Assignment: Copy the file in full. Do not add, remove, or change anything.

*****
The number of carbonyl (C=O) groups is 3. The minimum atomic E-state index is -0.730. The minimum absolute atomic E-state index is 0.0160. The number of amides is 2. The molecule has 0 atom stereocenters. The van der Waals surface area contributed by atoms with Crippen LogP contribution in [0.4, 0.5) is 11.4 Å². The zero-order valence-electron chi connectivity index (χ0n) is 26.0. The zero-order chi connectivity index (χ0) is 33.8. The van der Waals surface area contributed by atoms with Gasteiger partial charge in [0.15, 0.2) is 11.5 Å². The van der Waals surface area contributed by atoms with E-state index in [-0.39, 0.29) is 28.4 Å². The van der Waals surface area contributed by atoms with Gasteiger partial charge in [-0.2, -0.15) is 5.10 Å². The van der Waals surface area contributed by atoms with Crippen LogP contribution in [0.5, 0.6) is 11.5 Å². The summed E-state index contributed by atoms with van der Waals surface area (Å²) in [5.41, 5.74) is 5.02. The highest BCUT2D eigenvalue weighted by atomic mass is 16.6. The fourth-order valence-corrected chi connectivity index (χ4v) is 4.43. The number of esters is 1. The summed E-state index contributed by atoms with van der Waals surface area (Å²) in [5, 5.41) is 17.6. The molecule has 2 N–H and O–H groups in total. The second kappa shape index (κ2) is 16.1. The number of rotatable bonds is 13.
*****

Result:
The number of carbonyl (C=O) groups is 3. The minimum atomic E-state index is -0.730. The minimum absolute atomic E-state index is 0.0160. The number of amides is 2. The molecule has 0 atom stereocenters. The van der Waals surface area contributed by atoms with Crippen LogP contribution in [0.4, 0.5) is 11.4 Å². The zero-order valence-electron chi connectivity index (χ0n) is 26.0. The zero-order chi connectivity index (χ0) is 33.8. The van der Waals surface area contributed by atoms with Gasteiger partial charge in [0.15, 0.2) is 11.5 Å². The van der Waals surface area contributed by atoms with E-state index in [-0.39, 0.29) is 28.4 Å². The van der Waals surface area contributed by atoms with Gasteiger partial charge in [-0.2, -0.15) is 5.10 Å². The van der Waals surface area contributed by atoms with Crippen LogP contribution in [0.5, 0.6) is 11.5 Å². The summed E-state index contributed by atoms with van der Waals surface area (Å²) in [5.41, 5.74) is 5.02. The highest BCUT2D eigenvalue weighted by atomic mass is 16.6. The fourth-order valence-corrected chi connectivity index (χ4v) is 4.43. The number of esters is 1. The summed E-state index contributed by atoms with van der Waals surface area (Å²) in [5, 5.41) is 17.6. The molecule has 2 N–H and O–H groups in total. The second kappa shape index (κ2) is 16.1. The number of rotatable bonds is 13.